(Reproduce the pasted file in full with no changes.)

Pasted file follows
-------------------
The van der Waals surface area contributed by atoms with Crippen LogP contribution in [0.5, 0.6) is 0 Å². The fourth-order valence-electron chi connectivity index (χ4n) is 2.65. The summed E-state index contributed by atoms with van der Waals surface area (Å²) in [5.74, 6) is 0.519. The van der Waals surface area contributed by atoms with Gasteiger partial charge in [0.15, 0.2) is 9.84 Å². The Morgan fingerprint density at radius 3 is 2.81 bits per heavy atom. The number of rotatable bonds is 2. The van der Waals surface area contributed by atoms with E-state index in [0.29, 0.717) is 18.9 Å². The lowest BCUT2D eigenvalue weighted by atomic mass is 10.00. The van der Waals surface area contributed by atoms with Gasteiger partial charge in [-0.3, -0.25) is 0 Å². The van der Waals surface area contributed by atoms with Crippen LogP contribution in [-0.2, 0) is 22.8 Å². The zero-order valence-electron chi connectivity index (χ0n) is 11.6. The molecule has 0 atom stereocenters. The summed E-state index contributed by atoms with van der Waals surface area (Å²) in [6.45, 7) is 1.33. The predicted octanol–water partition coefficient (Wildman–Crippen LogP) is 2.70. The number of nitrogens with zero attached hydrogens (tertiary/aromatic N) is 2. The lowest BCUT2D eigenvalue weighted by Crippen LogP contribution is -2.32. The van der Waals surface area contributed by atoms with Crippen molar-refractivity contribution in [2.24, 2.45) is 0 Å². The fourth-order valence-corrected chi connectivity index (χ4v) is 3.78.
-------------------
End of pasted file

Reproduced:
The van der Waals surface area contributed by atoms with Crippen LogP contribution in [0.5, 0.6) is 0 Å². The fourth-order valence-electron chi connectivity index (χ4n) is 2.65. The summed E-state index contributed by atoms with van der Waals surface area (Å²) in [5.74, 6) is 0.519. The van der Waals surface area contributed by atoms with Gasteiger partial charge in [0.15, 0.2) is 9.84 Å². The Morgan fingerprint density at radius 3 is 2.81 bits per heavy atom. The number of rotatable bonds is 2. The van der Waals surface area contributed by atoms with E-state index in [0.29, 0.717) is 18.9 Å². The lowest BCUT2D eigenvalue weighted by atomic mass is 10.00. The van der Waals surface area contributed by atoms with Gasteiger partial charge in [-0.3, -0.25) is 0 Å². The van der Waals surface area contributed by atoms with Crippen LogP contribution in [-0.2, 0) is 22.8 Å². The zero-order valence-electron chi connectivity index (χ0n) is 11.6. The molecule has 0 atom stereocenters. The summed E-state index contributed by atoms with van der Waals surface area (Å²) in [6.45, 7) is 1.33. The predicted octanol–water partition coefficient (Wildman–Crippen LogP) is 2.70. The number of nitrogens with zero attached hydrogens (tertiary/aromatic N) is 2. The lowest BCUT2D eigenvalue weighted by Crippen LogP contribution is -2.32. The van der Waals surface area contributed by atoms with Crippen molar-refractivity contribution in [2.24, 2.45) is 0 Å². The fourth-order valence-corrected chi connectivity index (χ4v) is 3.78.